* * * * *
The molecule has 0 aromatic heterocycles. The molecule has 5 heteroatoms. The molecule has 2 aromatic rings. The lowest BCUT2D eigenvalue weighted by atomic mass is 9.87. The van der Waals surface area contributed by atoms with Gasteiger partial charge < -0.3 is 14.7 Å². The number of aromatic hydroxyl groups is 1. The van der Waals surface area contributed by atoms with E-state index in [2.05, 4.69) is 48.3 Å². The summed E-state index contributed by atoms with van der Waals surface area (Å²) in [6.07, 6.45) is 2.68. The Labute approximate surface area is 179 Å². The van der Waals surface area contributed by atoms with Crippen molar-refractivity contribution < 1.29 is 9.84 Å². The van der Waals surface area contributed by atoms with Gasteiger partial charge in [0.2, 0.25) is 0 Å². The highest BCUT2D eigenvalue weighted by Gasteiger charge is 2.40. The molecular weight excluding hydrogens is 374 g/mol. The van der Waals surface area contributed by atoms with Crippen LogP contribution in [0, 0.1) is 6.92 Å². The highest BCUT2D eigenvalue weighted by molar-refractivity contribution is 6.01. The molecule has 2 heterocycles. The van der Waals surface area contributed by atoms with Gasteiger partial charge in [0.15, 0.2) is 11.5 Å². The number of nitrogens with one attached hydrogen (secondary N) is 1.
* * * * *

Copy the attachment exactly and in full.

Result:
The molecule has 0 aromatic heterocycles. The molecule has 5 heteroatoms. The molecule has 2 aromatic rings. The lowest BCUT2D eigenvalue weighted by atomic mass is 9.87. The van der Waals surface area contributed by atoms with Gasteiger partial charge < -0.3 is 14.7 Å². The number of aromatic hydroxyl groups is 1. The van der Waals surface area contributed by atoms with E-state index in [2.05, 4.69) is 48.3 Å². The summed E-state index contributed by atoms with van der Waals surface area (Å²) in [6.07, 6.45) is 2.68. The Labute approximate surface area is 179 Å². The van der Waals surface area contributed by atoms with Crippen molar-refractivity contribution < 1.29 is 9.84 Å². The van der Waals surface area contributed by atoms with Gasteiger partial charge in [0.2, 0.25) is 0 Å². The highest BCUT2D eigenvalue weighted by Gasteiger charge is 2.40. The molecular weight excluding hydrogens is 374 g/mol. The van der Waals surface area contributed by atoms with Crippen LogP contribution in [0, 0.1) is 6.92 Å². The highest BCUT2D eigenvalue weighted by molar-refractivity contribution is 6.01. The molecule has 2 heterocycles. The van der Waals surface area contributed by atoms with Gasteiger partial charge in [0.15, 0.2) is 11.5 Å². The number of nitrogens with one attached hydrogen (secondary N) is 1.